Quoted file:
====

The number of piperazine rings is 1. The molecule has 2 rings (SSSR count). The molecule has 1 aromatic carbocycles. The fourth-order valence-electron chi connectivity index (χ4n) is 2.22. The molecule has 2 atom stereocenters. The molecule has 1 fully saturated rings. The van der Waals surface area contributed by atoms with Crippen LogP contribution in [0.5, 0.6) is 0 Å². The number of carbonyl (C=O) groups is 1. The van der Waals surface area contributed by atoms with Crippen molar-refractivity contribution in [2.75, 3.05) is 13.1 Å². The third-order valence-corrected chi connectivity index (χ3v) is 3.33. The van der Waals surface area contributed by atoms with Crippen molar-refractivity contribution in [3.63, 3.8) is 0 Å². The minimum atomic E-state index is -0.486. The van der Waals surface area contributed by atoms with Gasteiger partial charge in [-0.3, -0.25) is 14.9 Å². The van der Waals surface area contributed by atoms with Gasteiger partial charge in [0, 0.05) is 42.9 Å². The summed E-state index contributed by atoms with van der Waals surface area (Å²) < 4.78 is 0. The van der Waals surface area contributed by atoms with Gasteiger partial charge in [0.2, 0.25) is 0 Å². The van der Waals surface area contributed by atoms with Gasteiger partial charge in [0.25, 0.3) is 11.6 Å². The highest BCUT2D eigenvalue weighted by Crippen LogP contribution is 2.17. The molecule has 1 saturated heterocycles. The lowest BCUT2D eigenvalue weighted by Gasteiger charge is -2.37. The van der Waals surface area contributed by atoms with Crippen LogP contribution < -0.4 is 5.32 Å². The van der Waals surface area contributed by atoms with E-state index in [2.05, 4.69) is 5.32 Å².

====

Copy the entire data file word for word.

The number of piperazine rings is 1. The molecule has 2 rings (SSSR count). The molecule has 1 aromatic carbocycles. The fourth-order valence-electron chi connectivity index (χ4n) is 2.22. The molecule has 2 atom stereocenters. The molecule has 1 fully saturated rings. The van der Waals surface area contributed by atoms with Crippen LogP contribution in [0.5, 0.6) is 0 Å². The number of carbonyl (C=O) groups is 1. The van der Waals surface area contributed by atoms with Crippen molar-refractivity contribution in [2.75, 3.05) is 13.1 Å². The third-order valence-corrected chi connectivity index (χ3v) is 3.33. The van der Waals surface area contributed by atoms with Crippen molar-refractivity contribution in [3.63, 3.8) is 0 Å². The minimum atomic E-state index is -0.486. The van der Waals surface area contributed by atoms with Gasteiger partial charge in [-0.3, -0.25) is 14.9 Å². The van der Waals surface area contributed by atoms with Gasteiger partial charge in [0, 0.05) is 42.9 Å². The summed E-state index contributed by atoms with van der Waals surface area (Å²) < 4.78 is 0. The van der Waals surface area contributed by atoms with Gasteiger partial charge in [0.2, 0.25) is 0 Å². The van der Waals surface area contributed by atoms with Gasteiger partial charge in [0.25, 0.3) is 11.6 Å². The highest BCUT2D eigenvalue weighted by Crippen LogP contribution is 2.17. The molecule has 1 saturated heterocycles. The lowest BCUT2D eigenvalue weighted by Gasteiger charge is -2.37. The van der Waals surface area contributed by atoms with Crippen LogP contribution < -0.4 is 5.32 Å². The van der Waals surface area contributed by atoms with E-state index in [2.05, 4.69) is 5.32 Å².